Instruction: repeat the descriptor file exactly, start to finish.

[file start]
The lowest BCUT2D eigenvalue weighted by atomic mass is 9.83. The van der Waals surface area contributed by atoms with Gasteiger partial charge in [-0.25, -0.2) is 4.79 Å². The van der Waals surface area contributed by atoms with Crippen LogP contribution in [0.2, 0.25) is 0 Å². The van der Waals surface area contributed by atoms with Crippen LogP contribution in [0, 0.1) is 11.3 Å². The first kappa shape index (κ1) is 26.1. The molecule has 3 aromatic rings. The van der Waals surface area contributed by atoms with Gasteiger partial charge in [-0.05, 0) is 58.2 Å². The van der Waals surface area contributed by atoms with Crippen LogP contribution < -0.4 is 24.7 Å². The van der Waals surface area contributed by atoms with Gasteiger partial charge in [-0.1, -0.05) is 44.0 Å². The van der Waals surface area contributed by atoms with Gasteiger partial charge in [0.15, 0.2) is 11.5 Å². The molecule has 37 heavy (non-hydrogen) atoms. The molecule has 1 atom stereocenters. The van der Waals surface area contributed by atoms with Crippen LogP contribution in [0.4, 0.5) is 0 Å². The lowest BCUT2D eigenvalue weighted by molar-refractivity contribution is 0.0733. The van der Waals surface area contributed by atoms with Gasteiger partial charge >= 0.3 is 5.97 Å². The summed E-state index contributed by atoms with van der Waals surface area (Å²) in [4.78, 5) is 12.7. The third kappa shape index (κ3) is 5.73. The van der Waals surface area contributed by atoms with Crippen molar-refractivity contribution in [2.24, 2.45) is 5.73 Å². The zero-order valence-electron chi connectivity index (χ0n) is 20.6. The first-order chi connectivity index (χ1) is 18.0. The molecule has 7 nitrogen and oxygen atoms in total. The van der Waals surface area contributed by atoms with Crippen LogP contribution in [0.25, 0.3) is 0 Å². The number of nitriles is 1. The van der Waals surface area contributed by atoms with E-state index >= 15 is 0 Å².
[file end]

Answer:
The lowest BCUT2D eigenvalue weighted by atomic mass is 9.83. The van der Waals surface area contributed by atoms with Gasteiger partial charge in [-0.25, -0.2) is 4.79 Å². The van der Waals surface area contributed by atoms with Crippen LogP contribution in [0.2, 0.25) is 0 Å². The van der Waals surface area contributed by atoms with Crippen LogP contribution in [0, 0.1) is 11.3 Å². The first kappa shape index (κ1) is 26.1. The molecule has 3 aromatic rings. The van der Waals surface area contributed by atoms with Gasteiger partial charge in [-0.05, 0) is 58.2 Å². The van der Waals surface area contributed by atoms with Crippen LogP contribution < -0.4 is 24.7 Å². The van der Waals surface area contributed by atoms with Gasteiger partial charge in [-0.1, -0.05) is 44.0 Å². The van der Waals surface area contributed by atoms with Gasteiger partial charge in [0.15, 0.2) is 11.5 Å². The molecule has 37 heavy (non-hydrogen) atoms. The molecule has 1 atom stereocenters. The van der Waals surface area contributed by atoms with Crippen LogP contribution in [0.4, 0.5) is 0 Å². The lowest BCUT2D eigenvalue weighted by molar-refractivity contribution is 0.0733. The van der Waals surface area contributed by atoms with Gasteiger partial charge >= 0.3 is 5.97 Å². The summed E-state index contributed by atoms with van der Waals surface area (Å²) in [4.78, 5) is 12.7. The third kappa shape index (κ3) is 5.73. The van der Waals surface area contributed by atoms with Crippen molar-refractivity contribution in [2.24, 2.45) is 5.73 Å². The zero-order valence-electron chi connectivity index (χ0n) is 20.6. The first-order chi connectivity index (χ1) is 18.0. The molecule has 7 nitrogen and oxygen atoms in total. The van der Waals surface area contributed by atoms with Crippen LogP contribution in [0.25, 0.3) is 0 Å². The number of nitriles is 1. The van der Waals surface area contributed by atoms with E-state index >= 15 is 0 Å².